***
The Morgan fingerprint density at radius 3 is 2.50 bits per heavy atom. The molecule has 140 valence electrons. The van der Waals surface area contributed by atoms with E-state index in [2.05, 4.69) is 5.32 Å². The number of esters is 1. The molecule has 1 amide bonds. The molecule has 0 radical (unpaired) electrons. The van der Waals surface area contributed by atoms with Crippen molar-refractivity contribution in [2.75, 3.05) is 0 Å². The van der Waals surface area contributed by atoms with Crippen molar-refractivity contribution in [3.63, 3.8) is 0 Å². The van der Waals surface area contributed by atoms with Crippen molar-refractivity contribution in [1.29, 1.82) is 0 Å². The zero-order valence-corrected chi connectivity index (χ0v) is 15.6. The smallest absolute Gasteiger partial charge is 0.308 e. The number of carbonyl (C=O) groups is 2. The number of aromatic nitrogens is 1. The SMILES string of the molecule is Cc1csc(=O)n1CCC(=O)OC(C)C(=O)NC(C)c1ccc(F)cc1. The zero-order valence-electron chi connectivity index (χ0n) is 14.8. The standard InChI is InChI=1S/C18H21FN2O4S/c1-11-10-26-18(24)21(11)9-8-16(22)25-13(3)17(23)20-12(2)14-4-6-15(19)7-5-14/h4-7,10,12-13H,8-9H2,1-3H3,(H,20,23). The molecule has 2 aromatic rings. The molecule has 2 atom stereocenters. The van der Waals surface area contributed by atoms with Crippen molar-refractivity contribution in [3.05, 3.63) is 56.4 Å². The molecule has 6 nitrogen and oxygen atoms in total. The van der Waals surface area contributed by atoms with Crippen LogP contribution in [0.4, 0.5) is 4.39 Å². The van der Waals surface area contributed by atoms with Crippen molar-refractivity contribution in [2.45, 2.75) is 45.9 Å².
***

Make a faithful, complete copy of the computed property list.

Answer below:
The Morgan fingerprint density at radius 3 is 2.50 bits per heavy atom. The molecule has 140 valence electrons. The van der Waals surface area contributed by atoms with E-state index in [2.05, 4.69) is 5.32 Å². The number of esters is 1. The molecule has 1 amide bonds. The molecule has 0 radical (unpaired) electrons. The van der Waals surface area contributed by atoms with Crippen molar-refractivity contribution in [2.75, 3.05) is 0 Å². The van der Waals surface area contributed by atoms with Crippen molar-refractivity contribution in [3.63, 3.8) is 0 Å². The van der Waals surface area contributed by atoms with Crippen molar-refractivity contribution in [1.29, 1.82) is 0 Å². The zero-order valence-corrected chi connectivity index (χ0v) is 15.6. The smallest absolute Gasteiger partial charge is 0.308 e. The number of carbonyl (C=O) groups is 2. The number of aromatic nitrogens is 1. The SMILES string of the molecule is Cc1csc(=O)n1CCC(=O)OC(C)C(=O)NC(C)c1ccc(F)cc1. The zero-order valence-electron chi connectivity index (χ0n) is 14.8. The standard InChI is InChI=1S/C18H21FN2O4S/c1-11-10-26-18(24)21(11)9-8-16(22)25-13(3)17(23)20-12(2)14-4-6-15(19)7-5-14/h4-7,10,12-13H,8-9H2,1-3H3,(H,20,23). The molecule has 2 aromatic rings. The molecule has 2 atom stereocenters. The van der Waals surface area contributed by atoms with Crippen molar-refractivity contribution in [3.05, 3.63) is 56.4 Å². The molecule has 6 nitrogen and oxygen atoms in total. The van der Waals surface area contributed by atoms with Crippen LogP contribution in [0.4, 0.5) is 4.39 Å². The van der Waals surface area contributed by atoms with Crippen molar-refractivity contribution in [2.45, 2.75) is 45.9 Å².